I remember reading as a kid that the images from space of our planet helped sell the ecology movement of the 1970s. Something about seeing our blue planet from afar and realizing that’s it. That’s our home. If we screw it up, done, zombies or not.
Everybody across the internet has linked to these recently released and astounding images that NASA shared on flickr from the Apollo program. For me, the best part of these images is realizing that somebody had to figure out how to get a camera into space. A film camera. How to handle the film and make sure it exposed properly in all kinds of gravity and non-gravity situations. Just that is a brain bender. How do you transport exposed film back through Earth’s atmosphere? Somebody had to ask all those questions and do all that work. And then, finally, once the camera works, how the hell do you get an astronaut in a space suit to take actual photos?
It’s been great to look through these images. My favorites so far, aside from the Apollo 11 moonwalk shots, are the Apollo 13 albums. What a tribute to ingenuity, thinking quickly, improvisation and science.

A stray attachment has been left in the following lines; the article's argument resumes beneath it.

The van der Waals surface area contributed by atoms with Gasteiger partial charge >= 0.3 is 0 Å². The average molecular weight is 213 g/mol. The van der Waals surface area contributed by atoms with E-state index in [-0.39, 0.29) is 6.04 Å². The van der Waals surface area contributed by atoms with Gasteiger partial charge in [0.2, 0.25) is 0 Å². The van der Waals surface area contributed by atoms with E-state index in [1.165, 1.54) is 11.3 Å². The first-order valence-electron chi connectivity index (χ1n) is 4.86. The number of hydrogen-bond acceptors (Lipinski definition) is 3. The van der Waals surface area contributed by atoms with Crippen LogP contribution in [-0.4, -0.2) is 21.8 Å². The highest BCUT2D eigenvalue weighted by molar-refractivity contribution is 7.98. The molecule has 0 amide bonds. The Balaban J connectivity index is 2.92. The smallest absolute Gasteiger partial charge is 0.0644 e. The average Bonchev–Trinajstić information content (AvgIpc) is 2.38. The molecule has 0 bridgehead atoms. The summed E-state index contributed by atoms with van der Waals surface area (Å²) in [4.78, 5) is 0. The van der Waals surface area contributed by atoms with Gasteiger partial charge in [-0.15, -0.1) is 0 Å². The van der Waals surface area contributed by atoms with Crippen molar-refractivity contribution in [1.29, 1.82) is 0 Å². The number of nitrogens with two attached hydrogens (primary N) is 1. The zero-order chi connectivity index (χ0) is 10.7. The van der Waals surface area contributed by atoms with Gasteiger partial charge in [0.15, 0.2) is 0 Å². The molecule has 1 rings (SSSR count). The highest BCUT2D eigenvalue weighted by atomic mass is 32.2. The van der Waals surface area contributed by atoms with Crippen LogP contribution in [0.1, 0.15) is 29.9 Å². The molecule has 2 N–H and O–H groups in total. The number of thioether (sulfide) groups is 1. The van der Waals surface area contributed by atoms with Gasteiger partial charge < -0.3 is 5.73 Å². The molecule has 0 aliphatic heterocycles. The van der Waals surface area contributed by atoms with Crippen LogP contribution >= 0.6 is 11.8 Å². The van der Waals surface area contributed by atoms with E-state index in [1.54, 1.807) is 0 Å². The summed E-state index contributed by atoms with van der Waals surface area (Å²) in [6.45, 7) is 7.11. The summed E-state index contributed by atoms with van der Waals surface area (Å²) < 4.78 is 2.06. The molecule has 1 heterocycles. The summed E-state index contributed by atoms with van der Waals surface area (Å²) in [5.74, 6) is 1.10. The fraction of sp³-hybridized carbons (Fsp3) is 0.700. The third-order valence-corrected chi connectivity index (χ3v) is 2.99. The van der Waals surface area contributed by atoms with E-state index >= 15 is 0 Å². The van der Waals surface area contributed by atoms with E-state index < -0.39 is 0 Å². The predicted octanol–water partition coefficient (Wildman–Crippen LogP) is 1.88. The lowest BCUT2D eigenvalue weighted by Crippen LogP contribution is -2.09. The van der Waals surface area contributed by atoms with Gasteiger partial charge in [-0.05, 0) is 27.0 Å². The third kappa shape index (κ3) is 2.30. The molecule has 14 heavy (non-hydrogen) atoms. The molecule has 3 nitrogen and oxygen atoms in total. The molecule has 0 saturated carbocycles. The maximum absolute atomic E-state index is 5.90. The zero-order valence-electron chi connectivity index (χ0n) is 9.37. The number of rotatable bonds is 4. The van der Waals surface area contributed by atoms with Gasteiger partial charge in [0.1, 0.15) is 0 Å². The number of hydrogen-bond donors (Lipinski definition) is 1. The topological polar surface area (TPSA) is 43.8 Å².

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I’ve been thinking a lot about the cultural lifespan of Star Wars. It’s been almost 40 years since the first Star Wars was released. Most of my life, Star Wars has been alive. I think that the Apollo program had something to do with it. So much of my childhood was all about space, NASA and Apollo. Toys, books and TV were saturated. Star Wars was born so soon after the Apollo program ended and our thirst for exploration, for discovery and for expanding our knowledge has been brought out by the scenarios we saw and invented on our own playing with Star Wars toys, watching the movies (endlessly on video) and watching the movies again throughout our lives. It’s really something that what started as a movie has turned into a multi-generational experience. Star Trek surpasses Star Wars in terms of media creation. The hours of movies and shows from the Star Trek universe is staggering. However, the Star Trek universe doesn’t have the marketing saturation of Star Wars. Star Wars is deep in our cultural DNA.
What individual artifact in the history of human experience has had a similar cultural lifespan?
Art. Books. Sure, but even those haven’t spawned the amount of cultural debris that Star Wars has. And it’s all about space.
p.s. See The Martian.
note: the featured image above has been cropped and had some contrast work done by me. Source image can be seen here.